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Subject: Editorial, General Tech, Systems, Mobile | September 29, 2012 - 11:33 PM | Scott Michaud
Tagged: Windows Store, windows 8, censorship
And by the way -- Windows Store will censor apps. More on that later.
So around the same time as my future of Windows editorial became published PC Mag published a related piece: Notch from Mojang outrages over certification for Windows Store. Mojang voiced his concerns for the platform and its attempts to “ruin the PC as an open platform.”
I have, and continue to, claim that Microsoft appears to want to close the Windows platform in a near-future revision of the platform. Once there is enough software available through Windows Update and Windows Store it seems highly likely that Microsoft will remove all other ways on to your device -- as they have done with Windows RT. The concept of a cross-device, controlled, and secure platform is just too tempting.
Loyal, but not stupid.
But backwards compatibility is not the only concern with going metro. Everything must be certified.
Indeed - as of the latest July 2012 certification requirements for Windows Store - Microsoft will predictably be censoring applications just as they do with the Xbox. Section 5.8 and 6.2 of the aforementioned certification requirements clearly state: applications must not contain excess or gratuitous profanity and applications must also not contain adult content. Of course this is aimed squarely at the various niches of adult
graphic novels (correction: I apparently meant visual novels, not graphic novels - but I'm sure those would not be let on the Windows Store either) and similarly themed interactive content and the message is clear: get out and stay out.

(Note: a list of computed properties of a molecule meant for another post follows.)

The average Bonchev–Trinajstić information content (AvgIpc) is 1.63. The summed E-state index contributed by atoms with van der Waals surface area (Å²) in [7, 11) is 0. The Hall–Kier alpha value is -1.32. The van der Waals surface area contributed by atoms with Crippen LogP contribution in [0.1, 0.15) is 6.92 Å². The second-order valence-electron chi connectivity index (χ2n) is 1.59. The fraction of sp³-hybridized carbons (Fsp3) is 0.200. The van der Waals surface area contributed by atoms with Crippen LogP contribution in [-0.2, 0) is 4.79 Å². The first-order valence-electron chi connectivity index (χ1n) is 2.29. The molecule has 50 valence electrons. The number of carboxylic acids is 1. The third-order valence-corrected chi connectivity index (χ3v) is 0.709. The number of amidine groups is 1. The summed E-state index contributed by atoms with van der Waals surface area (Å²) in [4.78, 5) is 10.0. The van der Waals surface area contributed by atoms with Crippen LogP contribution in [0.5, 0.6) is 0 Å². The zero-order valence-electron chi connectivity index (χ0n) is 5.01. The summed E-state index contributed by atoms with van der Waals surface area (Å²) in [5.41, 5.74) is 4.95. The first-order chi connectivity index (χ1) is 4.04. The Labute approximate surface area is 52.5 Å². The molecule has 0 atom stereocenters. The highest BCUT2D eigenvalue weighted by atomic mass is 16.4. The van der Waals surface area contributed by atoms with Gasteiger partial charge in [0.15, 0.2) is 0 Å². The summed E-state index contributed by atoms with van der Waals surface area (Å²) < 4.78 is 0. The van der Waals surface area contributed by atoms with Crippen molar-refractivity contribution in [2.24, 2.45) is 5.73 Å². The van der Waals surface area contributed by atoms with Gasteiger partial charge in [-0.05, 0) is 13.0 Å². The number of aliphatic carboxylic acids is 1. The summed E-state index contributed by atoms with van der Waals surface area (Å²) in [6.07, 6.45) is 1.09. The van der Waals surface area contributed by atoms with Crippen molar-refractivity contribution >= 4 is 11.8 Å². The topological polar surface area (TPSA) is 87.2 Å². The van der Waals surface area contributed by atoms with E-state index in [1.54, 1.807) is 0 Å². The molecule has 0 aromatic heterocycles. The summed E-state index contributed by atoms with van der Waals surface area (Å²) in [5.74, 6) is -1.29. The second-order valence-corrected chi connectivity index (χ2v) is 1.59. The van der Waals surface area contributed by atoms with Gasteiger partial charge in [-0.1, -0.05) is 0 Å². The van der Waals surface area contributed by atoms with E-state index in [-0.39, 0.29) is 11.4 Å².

I can think of a couple of countries where that will not fly.
To be fair Microsoft has addressed the issue in the very same section with the following clause:
We understand that in some cases, apps provide a gateway to retail content, user generated content, or web based content. We classify those apps as either Storefront apps, whose primary function is to aggregate and sell third party media or apps, or Streaming apps, whose primary function is to aggregate and stream web-based images, music, video or other media content. In some cases, it may be acceptable for a Storefront or Streaming app to include some content that might otherwise be prohibited in a single purpose app.
The clause functionally means: “Yeah we know web browsers cannot prevent themselves from surfing to the wrong side of the internet’s metaphorical tracks. This is not an excuse to ban them.” It also does not limit the censorship that Microsoft is clearly imposing.
And frankly the issue is not even with adult content; the issue is with the certification itself. We are at a point where Microsoft seems to want us to accept and migrate to their closed platform where everything is certified.
But what if future certification seriously limits or disables 3rd party modifications to software like attempted with Games for Windows Live? What if Microsoft decides to charge developers tens of thousands of dollars just to certify a patch? These are all serious issues to think about.
While you are thinking - consider a plan to simply ditch the Windows platform altogether and go with an open platform we can actually trust.
Subject: Mobile | September 27, 2012 - 02:46 PM | Tim Verry
Tagged: tablet, stylus, smartphone, Qualcomm MSM8960, optimus vuii, LG
LG recently confirmed the specifications for its upcoming smartphone, and the company has gone in a different direction that the other big players this time around. The Optimus Vu II is a rather large phone that is approaching the size of a tablet, and it will cost almost $900. The smartphone is model LG-F200 and measures 132.2 x 85.6 x 9.4 mm. At 159g, it is no lightweight, but is lighter than I would have guessed. It will be available in pick, white, or black colors, with a 5.0" IPS display prominently centered on the front of the device. The display can recognize finger or stylus input, and has a resolution of 1024 x 768. Interestingly, the Optimus Vu II has a 4:3 aspect ratio where most phones opt for the thinner 16:9 displays. This results in a phone that looks almost square, and makes it look more like a tablet than a smartphone.